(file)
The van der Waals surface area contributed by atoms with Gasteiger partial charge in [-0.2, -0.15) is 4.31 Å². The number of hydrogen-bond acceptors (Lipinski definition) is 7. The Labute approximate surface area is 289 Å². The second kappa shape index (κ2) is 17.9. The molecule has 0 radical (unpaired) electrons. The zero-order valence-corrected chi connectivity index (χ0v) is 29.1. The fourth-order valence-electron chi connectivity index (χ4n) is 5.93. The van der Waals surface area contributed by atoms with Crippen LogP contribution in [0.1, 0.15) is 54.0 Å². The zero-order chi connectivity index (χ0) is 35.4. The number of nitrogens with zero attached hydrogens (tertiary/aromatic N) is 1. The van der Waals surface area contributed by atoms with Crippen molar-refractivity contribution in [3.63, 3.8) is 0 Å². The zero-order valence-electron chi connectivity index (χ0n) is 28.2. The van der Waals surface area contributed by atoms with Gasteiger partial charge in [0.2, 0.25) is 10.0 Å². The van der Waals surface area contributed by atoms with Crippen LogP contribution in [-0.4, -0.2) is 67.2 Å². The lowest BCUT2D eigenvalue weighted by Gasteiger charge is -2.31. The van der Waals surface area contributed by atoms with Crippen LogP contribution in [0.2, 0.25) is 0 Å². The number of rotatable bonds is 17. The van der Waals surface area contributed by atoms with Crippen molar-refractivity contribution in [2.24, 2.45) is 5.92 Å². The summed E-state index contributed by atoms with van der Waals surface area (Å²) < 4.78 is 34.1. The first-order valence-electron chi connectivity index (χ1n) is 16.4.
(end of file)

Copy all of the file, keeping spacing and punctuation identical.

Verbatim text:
The van der Waals surface area contributed by atoms with Gasteiger partial charge in [-0.2, -0.15) is 4.31 Å². The number of hydrogen-bond acceptors (Lipinski definition) is 7. The Labute approximate surface area is 289 Å². The second kappa shape index (κ2) is 17.9. The molecule has 0 radical (unpaired) electrons. The zero-order valence-corrected chi connectivity index (χ0v) is 29.1. The fourth-order valence-electron chi connectivity index (χ4n) is 5.93. The van der Waals surface area contributed by atoms with Crippen LogP contribution in [0.1, 0.15) is 54.0 Å². The zero-order chi connectivity index (χ0) is 35.4. The number of nitrogens with zero attached hydrogens (tertiary/aromatic N) is 1. The van der Waals surface area contributed by atoms with Crippen molar-refractivity contribution in [3.63, 3.8) is 0 Å². The zero-order valence-electron chi connectivity index (χ0n) is 28.2. The van der Waals surface area contributed by atoms with Gasteiger partial charge in [0.2, 0.25) is 10.0 Å². The van der Waals surface area contributed by atoms with Crippen LogP contribution in [-0.4, -0.2) is 67.2 Å². The lowest BCUT2D eigenvalue weighted by Gasteiger charge is -2.31. The van der Waals surface area contributed by atoms with Crippen LogP contribution in [0.2, 0.25) is 0 Å². The number of rotatable bonds is 17. The van der Waals surface area contributed by atoms with Crippen molar-refractivity contribution in [2.24, 2.45) is 5.92 Å². The summed E-state index contributed by atoms with van der Waals surface area (Å²) < 4.78 is 34.1. The first-order valence-electron chi connectivity index (χ1n) is 16.4.